Everyone had an angsty-teen phase where it was cool to listen to pop-punk and ska music on a Sony Walkman before the school bus arrived.
No Doubt’s first album in eleven years, “Push and Shove,” debuted last week to mediocre reviews. Its main audience is now more than a decade years older, and has been exposed to the likes of Katy Perry, Lil’ Wayne and Justin Bieber.
With all the hype of “Push and Shove,” NYU Local can’t help but wonder – whatever happened to the rest of our favorite pop punk bands from our childhood?
It’s a pretty known fact that Green Day’s Billie Joe Armstrong is off to rehab, but there has been plenty of weird stuff going on in the lives of like-minded artists, including Good Charlotte, Blink-182 and others.
Why we used to listen: Songs like “Lifestyles of the Rich & Famous” and “The Anthem” were too irresistible to not want to dance. The lyrics (“And I don’t ever wanna/I don’t ever wanna be/You, don’t wanna be just like you/What I’m sayin’ is, this is the anthem/Throw all your hands up”) are dangerously catchy and simple enough for anybody to imitate.
Why we no longer listen: Well, lead vocalist and front man Joel Madden has lived out his 16-year-old dreams of becoming rich and famous – he’s married to Nicole Richie and lives a fairly publicized life. His twin brother Benji, on the other hand, formerly dated Paris Hilton and Playboy bunny Holly Madison. Benji is also an avid collector of creepy Living Dead Dolls, and has a tattoo of Ben Franklin covering his entire back. If that’s not enough to want to stop listening to Good Charlotte beyond the time puberty was hitting, then remember that they’re now 33 years old.
Why we used to listen: Because “Ocean Avenue” was the epitome of the pop-punk era during our angsty teenager stage.
Why we no longer listen: If only we were still “Sleeping all day, staying up all night” because of partying, like Yellowcard’s 16-year-old selves back in 2003. Now, nine years later, we’re pulling all-nighters and sleeping in class, so the lyrics are still somewhat relevant, but in a different context. In fact, the bassist left in 2012 to spend time with his family (everybody is growing up!). And according to unreliable sources like Wikipedia, former lead guitarist Ben Harper (not to be confused with acoustic folk-rock soloist Ben Harper) allegedly co-owns a marijuana clinic in Big Bear, California. Sounds like these dudes are chilling all day, eating snacks all night.
Why we used to listen: The lyrics explain how young teenagers feel during the emo/angst stage of puberty. Songs like “I’m Just A Kid,” “Welcome To My Life” and “Worst Day Ever” perfectly encapsulate those days where kids would get home from middle and high school, update their Myspace profiles with selfies or “Myspace angles,” and think their lives suck.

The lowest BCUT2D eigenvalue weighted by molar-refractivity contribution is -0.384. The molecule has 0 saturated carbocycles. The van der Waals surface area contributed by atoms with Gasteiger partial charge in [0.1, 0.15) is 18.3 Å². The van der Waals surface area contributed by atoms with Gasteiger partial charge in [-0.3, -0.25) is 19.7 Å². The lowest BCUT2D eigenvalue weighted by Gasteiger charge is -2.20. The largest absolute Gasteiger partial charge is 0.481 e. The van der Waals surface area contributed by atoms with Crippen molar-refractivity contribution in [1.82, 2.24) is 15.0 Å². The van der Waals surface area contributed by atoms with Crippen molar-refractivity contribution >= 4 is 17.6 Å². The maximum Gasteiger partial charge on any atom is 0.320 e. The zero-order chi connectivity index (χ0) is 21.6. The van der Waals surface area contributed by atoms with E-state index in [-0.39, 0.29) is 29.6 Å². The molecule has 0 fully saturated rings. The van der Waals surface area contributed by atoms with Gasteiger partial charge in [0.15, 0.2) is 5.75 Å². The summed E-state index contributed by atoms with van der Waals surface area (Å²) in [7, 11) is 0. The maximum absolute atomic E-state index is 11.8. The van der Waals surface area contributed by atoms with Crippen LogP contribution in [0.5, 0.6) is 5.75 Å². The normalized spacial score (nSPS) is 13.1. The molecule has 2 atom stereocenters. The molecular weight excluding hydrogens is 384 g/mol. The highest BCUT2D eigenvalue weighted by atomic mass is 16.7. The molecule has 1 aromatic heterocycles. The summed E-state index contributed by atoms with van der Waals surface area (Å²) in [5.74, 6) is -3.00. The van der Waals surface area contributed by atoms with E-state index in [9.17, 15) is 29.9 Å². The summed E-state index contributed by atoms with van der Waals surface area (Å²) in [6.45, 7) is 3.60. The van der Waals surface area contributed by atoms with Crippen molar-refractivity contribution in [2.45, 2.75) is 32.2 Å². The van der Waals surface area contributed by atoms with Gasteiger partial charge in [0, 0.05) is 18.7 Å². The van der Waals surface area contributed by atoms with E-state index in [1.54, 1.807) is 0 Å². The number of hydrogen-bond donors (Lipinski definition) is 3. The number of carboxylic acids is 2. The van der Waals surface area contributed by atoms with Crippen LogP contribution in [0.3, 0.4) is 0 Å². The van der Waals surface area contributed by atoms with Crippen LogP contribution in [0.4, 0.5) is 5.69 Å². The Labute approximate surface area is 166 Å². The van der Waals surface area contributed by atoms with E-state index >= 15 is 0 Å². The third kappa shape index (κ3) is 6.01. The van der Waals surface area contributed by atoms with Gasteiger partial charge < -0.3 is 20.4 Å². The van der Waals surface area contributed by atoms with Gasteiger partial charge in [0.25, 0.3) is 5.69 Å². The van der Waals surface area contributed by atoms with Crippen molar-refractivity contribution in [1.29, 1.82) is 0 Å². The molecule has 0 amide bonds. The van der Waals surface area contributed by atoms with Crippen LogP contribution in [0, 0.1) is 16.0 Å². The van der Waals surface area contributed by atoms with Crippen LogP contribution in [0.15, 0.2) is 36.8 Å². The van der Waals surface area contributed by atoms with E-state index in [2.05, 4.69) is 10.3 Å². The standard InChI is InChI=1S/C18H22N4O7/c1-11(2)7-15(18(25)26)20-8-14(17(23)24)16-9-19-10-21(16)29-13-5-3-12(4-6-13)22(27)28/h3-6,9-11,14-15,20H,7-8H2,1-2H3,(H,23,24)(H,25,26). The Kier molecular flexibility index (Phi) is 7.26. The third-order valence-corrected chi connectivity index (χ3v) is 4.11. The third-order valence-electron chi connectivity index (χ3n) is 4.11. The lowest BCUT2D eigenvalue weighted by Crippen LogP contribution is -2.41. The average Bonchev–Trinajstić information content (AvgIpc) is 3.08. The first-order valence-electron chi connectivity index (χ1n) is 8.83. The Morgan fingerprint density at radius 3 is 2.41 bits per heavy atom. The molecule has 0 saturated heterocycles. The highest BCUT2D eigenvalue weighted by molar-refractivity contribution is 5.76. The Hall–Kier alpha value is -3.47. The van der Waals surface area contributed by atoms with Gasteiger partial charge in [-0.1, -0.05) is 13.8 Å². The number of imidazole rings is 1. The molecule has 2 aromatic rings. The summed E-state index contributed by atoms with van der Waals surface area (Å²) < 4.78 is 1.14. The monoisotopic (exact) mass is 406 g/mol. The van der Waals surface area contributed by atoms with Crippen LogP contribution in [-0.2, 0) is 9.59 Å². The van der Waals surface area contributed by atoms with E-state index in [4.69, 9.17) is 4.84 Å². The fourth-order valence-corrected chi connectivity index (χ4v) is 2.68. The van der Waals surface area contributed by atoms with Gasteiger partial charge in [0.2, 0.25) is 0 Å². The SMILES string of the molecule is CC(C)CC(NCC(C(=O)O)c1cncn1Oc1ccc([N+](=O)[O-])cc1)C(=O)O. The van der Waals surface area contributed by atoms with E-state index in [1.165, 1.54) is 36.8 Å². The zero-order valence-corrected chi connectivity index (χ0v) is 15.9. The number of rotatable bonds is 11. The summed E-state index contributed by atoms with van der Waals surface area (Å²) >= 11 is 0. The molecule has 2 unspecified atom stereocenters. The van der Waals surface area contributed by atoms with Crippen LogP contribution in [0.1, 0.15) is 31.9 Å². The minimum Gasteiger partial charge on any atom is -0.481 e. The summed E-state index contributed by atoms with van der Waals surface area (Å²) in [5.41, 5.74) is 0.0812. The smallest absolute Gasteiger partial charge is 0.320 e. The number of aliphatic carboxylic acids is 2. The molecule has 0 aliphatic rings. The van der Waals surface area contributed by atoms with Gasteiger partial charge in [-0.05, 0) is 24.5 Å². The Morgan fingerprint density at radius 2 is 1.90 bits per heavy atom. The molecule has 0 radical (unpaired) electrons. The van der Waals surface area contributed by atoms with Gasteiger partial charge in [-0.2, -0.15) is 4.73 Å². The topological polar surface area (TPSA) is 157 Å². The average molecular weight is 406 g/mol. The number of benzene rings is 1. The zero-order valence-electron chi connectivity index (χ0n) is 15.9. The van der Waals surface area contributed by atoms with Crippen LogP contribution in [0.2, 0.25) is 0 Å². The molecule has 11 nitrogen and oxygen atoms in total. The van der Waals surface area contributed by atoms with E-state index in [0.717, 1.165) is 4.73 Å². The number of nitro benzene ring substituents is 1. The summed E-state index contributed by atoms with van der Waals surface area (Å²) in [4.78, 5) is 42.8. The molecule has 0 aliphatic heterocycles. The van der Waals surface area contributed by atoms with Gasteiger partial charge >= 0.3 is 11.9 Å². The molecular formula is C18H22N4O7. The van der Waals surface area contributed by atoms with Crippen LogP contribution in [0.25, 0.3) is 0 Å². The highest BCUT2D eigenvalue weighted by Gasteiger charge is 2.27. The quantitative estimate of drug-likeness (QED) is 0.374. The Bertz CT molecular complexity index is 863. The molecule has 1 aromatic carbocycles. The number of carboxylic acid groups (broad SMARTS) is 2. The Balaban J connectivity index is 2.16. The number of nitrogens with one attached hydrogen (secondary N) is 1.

Why we no longer listen: Living in New York can pose a fair argument as to why we no longer feel as depressing as Simple Plan’s lyrics, but puberty is probably the main reason. Pierre Bouvier founded Simple Plan at the tender age of 13. He’s now 33, and actually performed with the band in 2011, which is still pretty creepy.
Why we used to listen: Oh, man. Blink-182 helped transition 90s punk rock music to the 2000s. “All The Small Things” and “What’s My Age Again” are a little older than Simple Plan or the other bands aforementioned. Blink-182 was what older siblings listened to, which automatically made the band even cooler.
Why we no longer listen: Although some songs are still ultimate party jams (let’s be real, most of Blink’s songs are still party jams), listening to Blink-182’s other music is pretty depressing and/or nostalgic. They released their first album in 1993 – that’s a few years after our generation was born. Yet, they just released their sixth album in 2011, even though these men are literally 40 years old already. From the flop of his 2005 reality show “Meet the Barkers,” to his brief collaboration with the late DJ AM, Travis Barker is still awesome. He reportedly went vegan, however, which is a slightly odd change from his badass drummer image. Blink-182 bassist and vocalist Mark Hoppus now hosts a music show on Fuse TV, in which his 40-year-old self still spikes his hair, and frequently dyes his hair blue and bleach blond. Some people will truly be young forever.
In the midst of these midterms, don’t forget to take a break and perhaps even rock out, skank or mosh to your former favorite bands. Let the late 90s/early 2000s nostalgia commence! Tell us your favorite acts (ahem, Sum 41) in the comment section below!